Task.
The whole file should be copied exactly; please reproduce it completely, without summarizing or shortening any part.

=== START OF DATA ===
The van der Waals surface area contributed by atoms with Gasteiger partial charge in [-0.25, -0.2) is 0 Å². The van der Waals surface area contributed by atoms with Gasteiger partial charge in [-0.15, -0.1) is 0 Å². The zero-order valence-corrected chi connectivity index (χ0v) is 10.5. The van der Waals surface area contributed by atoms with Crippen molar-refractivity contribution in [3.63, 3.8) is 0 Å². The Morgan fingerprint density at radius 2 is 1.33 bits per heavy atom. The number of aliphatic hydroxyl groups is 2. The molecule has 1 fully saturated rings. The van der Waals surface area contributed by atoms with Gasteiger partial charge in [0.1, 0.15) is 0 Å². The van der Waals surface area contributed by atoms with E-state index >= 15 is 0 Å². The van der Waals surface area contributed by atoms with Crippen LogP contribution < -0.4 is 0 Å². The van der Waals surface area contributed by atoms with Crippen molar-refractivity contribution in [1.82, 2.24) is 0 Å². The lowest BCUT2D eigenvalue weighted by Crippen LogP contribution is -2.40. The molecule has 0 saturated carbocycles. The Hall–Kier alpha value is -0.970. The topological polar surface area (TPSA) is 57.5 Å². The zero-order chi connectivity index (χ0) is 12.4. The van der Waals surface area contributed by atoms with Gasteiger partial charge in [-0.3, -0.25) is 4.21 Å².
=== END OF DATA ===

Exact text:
The van der Waals surface area contributed by atoms with Gasteiger partial charge in [-0.25, -0.2) is 0 Å². The van der Waals surface area contributed by atoms with Gasteiger partial charge in [-0.15, -0.1) is 0 Å². The zero-order valence-corrected chi connectivity index (χ0v) is 10.5. The van der Waals surface area contributed by atoms with Crippen molar-refractivity contribution in [3.63, 3.8) is 0 Å². The Morgan fingerprint density at radius 2 is 1.33 bits per heavy atom. The number of aliphatic hydroxyl groups is 2. The molecule has 1 fully saturated rings. The van der Waals surface area contributed by atoms with Gasteiger partial charge in [0.1, 0.15) is 0 Å². The van der Waals surface area contributed by atoms with E-state index >= 15 is 0 Å². The van der Waals surface area contributed by atoms with Crippen LogP contribution < -0.4 is 0 Å². The van der Waals surface area contributed by atoms with Crippen molar-refractivity contribution in [1.82, 2.24) is 0 Å². The lowest BCUT2D eigenvalue weighted by Crippen LogP contribution is -2.40. The molecule has 0 saturated carbocycles. The Hall–Kier alpha value is -0.970. The topological polar surface area (TPSA) is 57.5 Å². The zero-order chi connectivity index (χ0) is 12.4. The van der Waals surface area contributed by atoms with Gasteiger partial charge in [-0.3, -0.25) is 4.21 Å².